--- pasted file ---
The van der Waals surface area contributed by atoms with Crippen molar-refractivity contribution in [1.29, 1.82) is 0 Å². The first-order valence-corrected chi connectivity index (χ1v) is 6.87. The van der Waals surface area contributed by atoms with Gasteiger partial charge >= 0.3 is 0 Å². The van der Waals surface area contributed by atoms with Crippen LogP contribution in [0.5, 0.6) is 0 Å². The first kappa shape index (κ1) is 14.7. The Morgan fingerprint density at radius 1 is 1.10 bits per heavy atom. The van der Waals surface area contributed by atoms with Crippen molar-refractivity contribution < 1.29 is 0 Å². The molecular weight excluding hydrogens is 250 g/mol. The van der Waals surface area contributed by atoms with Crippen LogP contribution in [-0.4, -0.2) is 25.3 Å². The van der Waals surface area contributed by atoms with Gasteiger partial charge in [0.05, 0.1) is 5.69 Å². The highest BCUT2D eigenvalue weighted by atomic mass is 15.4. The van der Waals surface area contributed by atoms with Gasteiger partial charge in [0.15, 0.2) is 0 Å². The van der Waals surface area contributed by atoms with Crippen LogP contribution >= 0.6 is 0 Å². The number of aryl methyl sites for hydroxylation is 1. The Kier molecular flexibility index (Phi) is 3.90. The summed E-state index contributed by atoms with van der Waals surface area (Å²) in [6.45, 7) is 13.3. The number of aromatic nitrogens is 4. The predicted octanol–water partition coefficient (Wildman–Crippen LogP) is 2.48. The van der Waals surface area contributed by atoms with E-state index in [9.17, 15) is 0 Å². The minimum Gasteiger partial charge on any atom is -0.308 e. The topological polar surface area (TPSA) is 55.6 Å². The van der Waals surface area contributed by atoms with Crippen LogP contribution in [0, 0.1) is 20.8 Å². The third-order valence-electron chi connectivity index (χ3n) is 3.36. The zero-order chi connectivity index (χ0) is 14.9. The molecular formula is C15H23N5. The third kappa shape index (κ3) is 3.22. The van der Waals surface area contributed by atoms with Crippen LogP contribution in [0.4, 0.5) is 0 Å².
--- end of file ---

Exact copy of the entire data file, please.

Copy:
The van der Waals surface area contributed by atoms with Crippen molar-refractivity contribution in [1.29, 1.82) is 0 Å². The first-order valence-corrected chi connectivity index (χ1v) is 6.87. The van der Waals surface area contributed by atoms with Gasteiger partial charge >= 0.3 is 0 Å². The van der Waals surface area contributed by atoms with Crippen LogP contribution in [0.5, 0.6) is 0 Å². The first kappa shape index (κ1) is 14.7. The Morgan fingerprint density at radius 1 is 1.10 bits per heavy atom. The van der Waals surface area contributed by atoms with Crippen molar-refractivity contribution < 1.29 is 0 Å². The molecular weight excluding hydrogens is 250 g/mol. The van der Waals surface area contributed by atoms with Crippen LogP contribution in [-0.4, -0.2) is 25.3 Å². The van der Waals surface area contributed by atoms with Gasteiger partial charge in [0.05, 0.1) is 5.69 Å². The highest BCUT2D eigenvalue weighted by atomic mass is 15.4. The van der Waals surface area contributed by atoms with Gasteiger partial charge in [0.15, 0.2) is 0 Å². The van der Waals surface area contributed by atoms with Crippen LogP contribution >= 0.6 is 0 Å². The number of aryl methyl sites for hydroxylation is 1. The Kier molecular flexibility index (Phi) is 3.90. The summed E-state index contributed by atoms with van der Waals surface area (Å²) in [6.45, 7) is 13.3. The number of aromatic nitrogens is 4. The predicted octanol–water partition coefficient (Wildman–Crippen LogP) is 2.48. The van der Waals surface area contributed by atoms with E-state index in [9.17, 15) is 0 Å². The minimum Gasteiger partial charge on any atom is -0.308 e. The topological polar surface area (TPSA) is 55.6 Å². The van der Waals surface area contributed by atoms with Crippen LogP contribution in [0, 0.1) is 20.8 Å². The third-order valence-electron chi connectivity index (χ3n) is 3.36. The zero-order chi connectivity index (χ0) is 14.9. The molecular formula is C15H23N5. The third kappa shape index (κ3) is 3.22. The van der Waals surface area contributed by atoms with Crippen LogP contribution in [0.4, 0.5) is 0 Å².